by Dr. Trupti Shirole on  October 28, 2015 at 5:15 PM Drug News
 Drug Used to Treat Opioid-Induced Constipation Extends Survival for Cancer Patients
Opioids like morphine are often used for pain relief in cancer patients. They are known to cause severe constipation that often cannot be relieved by traditional laxatives. Methylnaltrexone, is a drug that is given to late-stage cancer patients to help ease the constipation brought on by morphine. Researchers have suggested that methylnaltrexone could play a role in cancer therapy as it has been shown to extend the patients' lives.

Jonathan Moss, lead author of the study and professor of anesthesia and critical care at the University of Chicago, said, "Early on, we began to suspect that methylnaltrexone might inhibit cancer growth. After more than a decade in the lab trying to assess how methylnaltrexone affects cancer, we have the first evidence that it can decrease tumor growth and extend survival in patients who respond to the drug."

For the study, researchers analyzed 229 patients across two randomized, controlled clinical trials on the relief of constipation for patients in the late stages of cancer and other terminal diseases. The study said, "In these two trials, 117 cancer patients received methylnaltrexone (marketed as Relistor) for opioid-induced constipation, while 112 were given a placebo."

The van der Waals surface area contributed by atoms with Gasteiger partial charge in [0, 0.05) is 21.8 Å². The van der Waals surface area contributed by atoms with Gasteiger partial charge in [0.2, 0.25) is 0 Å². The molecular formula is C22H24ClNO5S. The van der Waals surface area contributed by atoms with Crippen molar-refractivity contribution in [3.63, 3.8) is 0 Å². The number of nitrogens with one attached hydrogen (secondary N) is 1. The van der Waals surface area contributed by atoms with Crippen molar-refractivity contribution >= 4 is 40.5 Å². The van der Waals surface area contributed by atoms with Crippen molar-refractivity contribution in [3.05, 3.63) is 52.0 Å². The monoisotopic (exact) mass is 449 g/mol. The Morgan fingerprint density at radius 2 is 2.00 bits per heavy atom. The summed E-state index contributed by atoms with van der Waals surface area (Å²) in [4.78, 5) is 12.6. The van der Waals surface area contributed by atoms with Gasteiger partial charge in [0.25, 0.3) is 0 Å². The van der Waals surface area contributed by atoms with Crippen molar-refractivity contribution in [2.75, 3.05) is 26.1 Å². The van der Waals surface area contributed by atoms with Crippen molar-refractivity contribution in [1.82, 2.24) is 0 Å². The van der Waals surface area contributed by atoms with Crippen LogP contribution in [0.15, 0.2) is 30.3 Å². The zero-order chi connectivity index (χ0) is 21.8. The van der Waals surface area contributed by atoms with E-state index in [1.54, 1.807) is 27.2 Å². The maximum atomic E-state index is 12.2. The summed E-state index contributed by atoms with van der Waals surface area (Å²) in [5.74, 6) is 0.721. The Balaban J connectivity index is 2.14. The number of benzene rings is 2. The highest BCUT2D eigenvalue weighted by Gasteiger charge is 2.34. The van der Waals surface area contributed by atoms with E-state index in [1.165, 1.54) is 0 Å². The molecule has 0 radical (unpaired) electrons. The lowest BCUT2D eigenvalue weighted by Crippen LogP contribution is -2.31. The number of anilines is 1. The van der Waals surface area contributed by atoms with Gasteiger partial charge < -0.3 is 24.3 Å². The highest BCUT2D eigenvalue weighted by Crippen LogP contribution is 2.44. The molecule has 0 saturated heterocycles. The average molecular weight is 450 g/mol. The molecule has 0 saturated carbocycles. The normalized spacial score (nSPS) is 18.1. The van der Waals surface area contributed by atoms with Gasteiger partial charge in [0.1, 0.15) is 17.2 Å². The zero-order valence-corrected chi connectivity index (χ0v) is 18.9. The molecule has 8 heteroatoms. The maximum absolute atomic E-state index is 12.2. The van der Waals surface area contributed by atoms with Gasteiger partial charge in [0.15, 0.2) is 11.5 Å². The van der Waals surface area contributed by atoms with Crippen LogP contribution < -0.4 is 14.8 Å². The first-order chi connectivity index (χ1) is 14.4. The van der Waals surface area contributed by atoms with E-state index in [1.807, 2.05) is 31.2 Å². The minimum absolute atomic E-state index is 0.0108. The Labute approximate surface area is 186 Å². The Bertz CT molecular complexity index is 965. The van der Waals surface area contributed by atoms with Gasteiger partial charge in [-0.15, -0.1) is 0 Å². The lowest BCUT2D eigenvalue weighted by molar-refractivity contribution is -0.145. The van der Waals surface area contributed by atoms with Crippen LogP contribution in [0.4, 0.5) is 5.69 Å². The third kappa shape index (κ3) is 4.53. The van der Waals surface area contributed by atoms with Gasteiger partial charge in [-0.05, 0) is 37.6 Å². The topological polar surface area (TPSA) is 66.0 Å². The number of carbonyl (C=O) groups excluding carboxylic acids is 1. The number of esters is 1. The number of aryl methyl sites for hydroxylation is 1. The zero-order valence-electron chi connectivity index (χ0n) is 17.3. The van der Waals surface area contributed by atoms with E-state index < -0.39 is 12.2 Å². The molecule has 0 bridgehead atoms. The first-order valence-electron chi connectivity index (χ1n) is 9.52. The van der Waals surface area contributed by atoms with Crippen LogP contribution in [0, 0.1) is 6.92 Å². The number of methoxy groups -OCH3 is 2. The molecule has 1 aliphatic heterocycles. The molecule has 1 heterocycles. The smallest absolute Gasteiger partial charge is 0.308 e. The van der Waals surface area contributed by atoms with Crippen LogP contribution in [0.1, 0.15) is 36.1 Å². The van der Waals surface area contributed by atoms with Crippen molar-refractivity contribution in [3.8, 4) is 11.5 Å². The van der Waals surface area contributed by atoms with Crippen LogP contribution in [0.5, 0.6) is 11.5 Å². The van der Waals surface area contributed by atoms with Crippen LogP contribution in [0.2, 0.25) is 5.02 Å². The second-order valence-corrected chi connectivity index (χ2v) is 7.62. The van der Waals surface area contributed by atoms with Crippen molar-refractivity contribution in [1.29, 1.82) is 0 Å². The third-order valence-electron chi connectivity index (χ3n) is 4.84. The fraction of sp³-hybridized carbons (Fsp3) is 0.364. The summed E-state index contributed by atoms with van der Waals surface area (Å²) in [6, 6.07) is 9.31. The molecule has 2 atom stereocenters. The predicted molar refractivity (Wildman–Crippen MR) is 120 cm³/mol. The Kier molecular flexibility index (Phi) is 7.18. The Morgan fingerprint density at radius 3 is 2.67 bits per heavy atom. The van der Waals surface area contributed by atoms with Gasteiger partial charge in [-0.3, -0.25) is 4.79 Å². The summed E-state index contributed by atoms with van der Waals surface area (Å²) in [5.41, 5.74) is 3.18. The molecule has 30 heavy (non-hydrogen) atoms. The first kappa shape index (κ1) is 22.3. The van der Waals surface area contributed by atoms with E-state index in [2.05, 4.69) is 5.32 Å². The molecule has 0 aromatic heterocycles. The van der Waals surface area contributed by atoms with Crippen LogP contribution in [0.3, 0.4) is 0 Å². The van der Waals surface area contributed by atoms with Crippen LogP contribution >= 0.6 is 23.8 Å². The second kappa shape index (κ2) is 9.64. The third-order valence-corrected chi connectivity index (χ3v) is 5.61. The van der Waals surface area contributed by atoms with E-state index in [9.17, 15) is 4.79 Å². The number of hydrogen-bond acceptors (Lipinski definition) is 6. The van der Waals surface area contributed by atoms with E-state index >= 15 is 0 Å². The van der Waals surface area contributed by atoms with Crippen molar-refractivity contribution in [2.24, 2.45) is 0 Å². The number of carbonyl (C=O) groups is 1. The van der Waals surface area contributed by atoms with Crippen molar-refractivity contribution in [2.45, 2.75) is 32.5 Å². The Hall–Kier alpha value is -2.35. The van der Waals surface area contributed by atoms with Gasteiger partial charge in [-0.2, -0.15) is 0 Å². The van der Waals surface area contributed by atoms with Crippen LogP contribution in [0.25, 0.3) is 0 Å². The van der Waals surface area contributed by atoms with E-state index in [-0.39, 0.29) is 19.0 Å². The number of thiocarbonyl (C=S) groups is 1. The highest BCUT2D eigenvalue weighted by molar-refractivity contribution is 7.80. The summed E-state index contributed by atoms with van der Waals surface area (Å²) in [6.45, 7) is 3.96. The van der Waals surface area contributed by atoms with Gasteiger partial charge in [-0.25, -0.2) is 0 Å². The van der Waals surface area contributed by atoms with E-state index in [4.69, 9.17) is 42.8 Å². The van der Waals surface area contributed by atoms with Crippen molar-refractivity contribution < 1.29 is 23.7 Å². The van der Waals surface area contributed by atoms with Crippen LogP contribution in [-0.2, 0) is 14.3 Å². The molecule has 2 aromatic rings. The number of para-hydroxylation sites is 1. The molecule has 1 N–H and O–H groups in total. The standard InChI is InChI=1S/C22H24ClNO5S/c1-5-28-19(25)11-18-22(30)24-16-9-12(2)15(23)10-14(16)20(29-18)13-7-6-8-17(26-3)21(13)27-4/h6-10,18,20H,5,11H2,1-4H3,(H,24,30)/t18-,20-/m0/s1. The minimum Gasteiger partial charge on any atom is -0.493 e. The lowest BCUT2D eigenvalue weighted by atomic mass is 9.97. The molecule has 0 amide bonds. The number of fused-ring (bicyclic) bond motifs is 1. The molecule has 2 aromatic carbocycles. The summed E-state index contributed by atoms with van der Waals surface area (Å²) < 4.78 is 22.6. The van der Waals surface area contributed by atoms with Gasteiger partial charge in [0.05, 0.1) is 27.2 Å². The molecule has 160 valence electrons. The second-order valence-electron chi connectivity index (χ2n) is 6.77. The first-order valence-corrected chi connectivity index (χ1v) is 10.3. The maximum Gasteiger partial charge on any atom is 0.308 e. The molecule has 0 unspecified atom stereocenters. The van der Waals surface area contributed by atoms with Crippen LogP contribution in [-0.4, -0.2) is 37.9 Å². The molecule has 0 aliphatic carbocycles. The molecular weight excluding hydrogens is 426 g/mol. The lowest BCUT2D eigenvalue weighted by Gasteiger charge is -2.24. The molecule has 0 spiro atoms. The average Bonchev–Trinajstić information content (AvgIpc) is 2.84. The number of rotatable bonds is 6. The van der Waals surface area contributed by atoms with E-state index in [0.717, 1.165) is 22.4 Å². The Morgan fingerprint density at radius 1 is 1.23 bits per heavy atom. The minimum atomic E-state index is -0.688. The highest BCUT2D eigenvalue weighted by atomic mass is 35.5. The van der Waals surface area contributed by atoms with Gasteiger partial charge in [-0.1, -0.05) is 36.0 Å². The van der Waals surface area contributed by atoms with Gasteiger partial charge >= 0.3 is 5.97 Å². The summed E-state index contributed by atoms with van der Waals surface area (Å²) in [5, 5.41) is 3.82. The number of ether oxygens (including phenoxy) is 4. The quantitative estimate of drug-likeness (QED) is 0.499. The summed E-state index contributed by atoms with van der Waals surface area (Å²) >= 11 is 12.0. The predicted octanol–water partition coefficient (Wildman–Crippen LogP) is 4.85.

The researchers said, "Just over half (57%) of those who received methylnaltrexone experienced relief from constipation. The other 43% did not. Those who received and responded to methylnaltrexone lived, on average, twice as long (118 days versus 58 days) as those who did not respond or were given the placebo."

Methylnaltrexone did not have any life-extending effects on patients with other illnesses like congestive heart failure, advanced chronic obstructive pulmonary disease or neurologic diseases. The research team is not sure exactly how the drug works to extend life, and are continuing to study the matter.

The findings were presented at the meeting of the American Society of Anesthesiologists in San Diego.

Source: AFP

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